# Initial Value Problems for Ordinary Differential Equations, Part 5: Error Control and Variable Step Sizes — Preview

## Contents

# 33. Initial Value Problems for Ordinary Differential Equations, Part 5: Error Control and Variable Step Sizes — Preview#

**References:**

Section 6.5

*Variable Step Size Methods*of SauerSection 5.5

*Error Control and the Runge-Kutta-Fehlberg Method*of Burden&FairesSection 7.3 of Chenney&Kincaid

## 33.1. The Basic ODE Initial Value Problem#

We consider again the initial value problem

We now allow the possibility that \(u\) and \(f\) are vector-valued as in the section on Systems of ODEs and Higher Order ODEs, but omitting the tilde notation \(\tilde u\), \(\tilde f\).

## 33.2. Error Control by Varying the Time Step Size \(h_i\)#

Recall the variable step-size version of Euler’s method:

Input: \(f\), \(a\), \(b\), \(n\)

\(t_0 = a\)

\(U_0 = u_0\)

\(h = (b-a)/n\)

for i in \([0, n)\):

\(\qquad\) Choose step size \(h_i\) somehow!

\(\qquad\) \(t_{i+1} = t_i + h_i\)

\(\qquad\) \(U_{i+1} = U_i + h_i f(t_i, U_i)\)

end for

We now consider how to choose each step size, by estimating the error in each step, and aiming to have error per unit time below some limit like \(\epsilon/(b-a)\), so that the global error is no more than about \(\epsilon\).

As usual, the theoretical error bounds like \(O(h_i^2)\) for a single step of Euler’s method are not enough for quantitative tasks like choosing \(h_i\), but they do motivate more practical estimates.

## 33.3. A crude error estimator for Euler’s Method: Richardson Extrapolation#

Starting at a point (t, u(t)), we can estimate the error in Euler’s method approximato at a slightly later time \(t_i + h\) by using two approximations of \(U(t + h)\):

The value given by a step of Euler’s method with step size \(h\): call this \(U^{h}\)

The value given by taking two steps of Euler’s method each with step size \(h/2\): call this \(U_2^{h/2}\), because it involves 2 steps of size \(h/2\).

The first order accuracy of Euler’s method gives \(e_h := u(t+h) - U^{h} \approx 2(u(t+h) - U_2^{h/2})\), so that

### 33.3.1. Step size choice#

What do we do with this error information?

The first obvious ideas are:

Accept this step if \(e_h\) is small enough, taking \(h_i = h\), \(t_{i+1} = t_i + h_i\), and \(U_{i+1} = U^h\), but

reject it and try again with a smaller \(h\) value otherwise.

#### 33.3.1.1. Exercise 1#

Write a formula for \(U_h\) and \(e_h\) if one starts from the point \((t_i, U_i)\), so that \((t_i + h, U^h)\) is the proposed value for the next point \((t_{i+1}, U_{i+1})\) in the approximate solution — but only if \(e_h\) is small enough!

### 33.3.2. Error tolerance#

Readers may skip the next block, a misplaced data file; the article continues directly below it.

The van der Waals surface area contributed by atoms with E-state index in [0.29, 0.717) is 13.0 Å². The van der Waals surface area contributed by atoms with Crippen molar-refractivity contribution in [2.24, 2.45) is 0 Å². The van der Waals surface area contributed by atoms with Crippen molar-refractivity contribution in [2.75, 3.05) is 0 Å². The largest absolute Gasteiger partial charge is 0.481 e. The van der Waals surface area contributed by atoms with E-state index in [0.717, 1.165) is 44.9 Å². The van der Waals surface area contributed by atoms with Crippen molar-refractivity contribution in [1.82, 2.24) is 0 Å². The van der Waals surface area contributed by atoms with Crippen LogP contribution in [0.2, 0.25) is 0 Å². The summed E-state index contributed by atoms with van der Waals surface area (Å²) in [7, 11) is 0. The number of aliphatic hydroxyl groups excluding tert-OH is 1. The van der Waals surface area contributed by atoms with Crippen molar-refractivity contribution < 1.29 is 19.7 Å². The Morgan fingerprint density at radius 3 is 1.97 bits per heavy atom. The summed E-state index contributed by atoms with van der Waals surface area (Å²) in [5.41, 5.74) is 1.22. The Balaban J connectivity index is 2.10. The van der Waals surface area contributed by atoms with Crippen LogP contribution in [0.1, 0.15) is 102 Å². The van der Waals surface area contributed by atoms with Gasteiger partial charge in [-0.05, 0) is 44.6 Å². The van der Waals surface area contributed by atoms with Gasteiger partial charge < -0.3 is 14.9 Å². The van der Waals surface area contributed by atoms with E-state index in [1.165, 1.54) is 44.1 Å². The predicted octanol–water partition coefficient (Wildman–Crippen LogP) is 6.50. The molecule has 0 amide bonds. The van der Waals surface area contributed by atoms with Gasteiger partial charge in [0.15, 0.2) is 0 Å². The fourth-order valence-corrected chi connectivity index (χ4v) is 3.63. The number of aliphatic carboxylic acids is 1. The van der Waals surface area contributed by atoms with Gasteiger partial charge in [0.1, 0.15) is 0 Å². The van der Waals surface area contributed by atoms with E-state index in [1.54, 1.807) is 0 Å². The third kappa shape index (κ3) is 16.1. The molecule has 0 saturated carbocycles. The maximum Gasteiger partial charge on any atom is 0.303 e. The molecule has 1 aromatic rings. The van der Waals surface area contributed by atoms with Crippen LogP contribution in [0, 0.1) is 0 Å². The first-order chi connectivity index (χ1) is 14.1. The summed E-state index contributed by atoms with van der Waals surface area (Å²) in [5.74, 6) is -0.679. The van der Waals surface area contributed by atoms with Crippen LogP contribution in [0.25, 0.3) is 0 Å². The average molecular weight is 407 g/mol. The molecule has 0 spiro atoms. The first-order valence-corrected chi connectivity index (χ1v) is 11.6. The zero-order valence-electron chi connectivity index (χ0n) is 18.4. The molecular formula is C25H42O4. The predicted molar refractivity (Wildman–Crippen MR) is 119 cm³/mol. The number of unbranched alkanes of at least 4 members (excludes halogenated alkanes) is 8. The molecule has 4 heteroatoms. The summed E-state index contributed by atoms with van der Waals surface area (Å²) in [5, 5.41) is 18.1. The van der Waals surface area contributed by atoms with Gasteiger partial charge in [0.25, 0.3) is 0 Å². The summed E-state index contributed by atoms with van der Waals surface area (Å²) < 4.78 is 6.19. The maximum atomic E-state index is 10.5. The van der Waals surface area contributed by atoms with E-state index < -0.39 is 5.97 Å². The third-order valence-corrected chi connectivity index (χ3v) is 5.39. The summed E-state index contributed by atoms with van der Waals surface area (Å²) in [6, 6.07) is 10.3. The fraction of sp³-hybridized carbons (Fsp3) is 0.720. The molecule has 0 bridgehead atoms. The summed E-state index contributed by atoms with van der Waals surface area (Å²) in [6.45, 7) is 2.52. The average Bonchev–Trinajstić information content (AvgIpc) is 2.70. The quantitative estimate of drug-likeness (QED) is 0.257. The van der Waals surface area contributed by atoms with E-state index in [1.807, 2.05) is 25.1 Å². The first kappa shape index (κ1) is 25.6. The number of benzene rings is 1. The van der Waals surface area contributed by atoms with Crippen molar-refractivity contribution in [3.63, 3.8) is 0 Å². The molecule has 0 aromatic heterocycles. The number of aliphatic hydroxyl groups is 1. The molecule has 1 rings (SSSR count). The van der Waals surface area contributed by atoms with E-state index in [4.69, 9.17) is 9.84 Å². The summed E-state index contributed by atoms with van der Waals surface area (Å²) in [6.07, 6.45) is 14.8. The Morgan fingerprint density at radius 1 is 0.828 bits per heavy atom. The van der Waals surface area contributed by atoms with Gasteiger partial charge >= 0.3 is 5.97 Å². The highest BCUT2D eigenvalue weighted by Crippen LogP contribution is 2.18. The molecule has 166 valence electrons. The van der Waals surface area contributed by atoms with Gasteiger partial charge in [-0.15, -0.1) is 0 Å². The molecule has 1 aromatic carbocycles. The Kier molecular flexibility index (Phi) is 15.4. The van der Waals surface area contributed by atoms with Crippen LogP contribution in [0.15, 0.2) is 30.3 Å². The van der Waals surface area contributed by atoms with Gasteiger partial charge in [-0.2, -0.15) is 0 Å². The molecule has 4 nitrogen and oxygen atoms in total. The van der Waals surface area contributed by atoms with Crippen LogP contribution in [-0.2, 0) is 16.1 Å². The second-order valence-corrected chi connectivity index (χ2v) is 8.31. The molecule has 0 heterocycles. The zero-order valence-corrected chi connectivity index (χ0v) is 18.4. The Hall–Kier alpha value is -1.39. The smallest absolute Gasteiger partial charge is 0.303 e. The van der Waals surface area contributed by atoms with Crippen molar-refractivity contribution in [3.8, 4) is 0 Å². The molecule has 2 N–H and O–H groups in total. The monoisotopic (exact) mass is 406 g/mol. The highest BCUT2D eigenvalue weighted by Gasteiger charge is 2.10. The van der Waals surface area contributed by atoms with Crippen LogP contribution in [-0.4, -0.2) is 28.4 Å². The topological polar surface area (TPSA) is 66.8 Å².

One simple criterion for accuracy is that the estimated error per unit time in this step be no more than some overall bound on error per unit time bound, \(\epsilon\). That is, accept the step size \(h\) if

### 33.3.3. A crude approach to reducing the step size when needed#

If this error tolerance is not met, we must choose a new step size \(h'\), and we can predict roughly its error behavior using the known order natue of the error in Euler’s method: scaling dowen to \(h' = s h\), the error in a step scales with \(h^2\), so the error per unit time scales with \(h\) (in general it scales with \(h^p\) for a method of order \(p\)), and so to reduce the error by the needed factor \(\displaystyle \frac{e_h/h}{\epsilon}\) one needs approximately

and so

However this new step size might have error that is still slightly too large, leading to a second failure. Another is that one might get into an infinite loop of step size reduction.

So refinement of this choice must be considered.

### 33.3.4. Increasing the step size when desirable#

If we simply follow the above aproach, the step size, once reduced, will never be increased. This could lead to great inefficiency, through using an unecessarily small step size just because at an earlier part of the time domain, accuracy required very small steps.

Thus, after a successful time step, one might consider increasing \(h\) for the next step. This could be done using exactly the above formula, but again there are risks, so again refinement of this choice must be considered.

One problem is that if the step size gets too large, the error estimate can become unreliable; another is that one might need some minimum “temporal resolution”, for nice graphs and such.

Both suggest imposing an upper limit on the step size \(h\).

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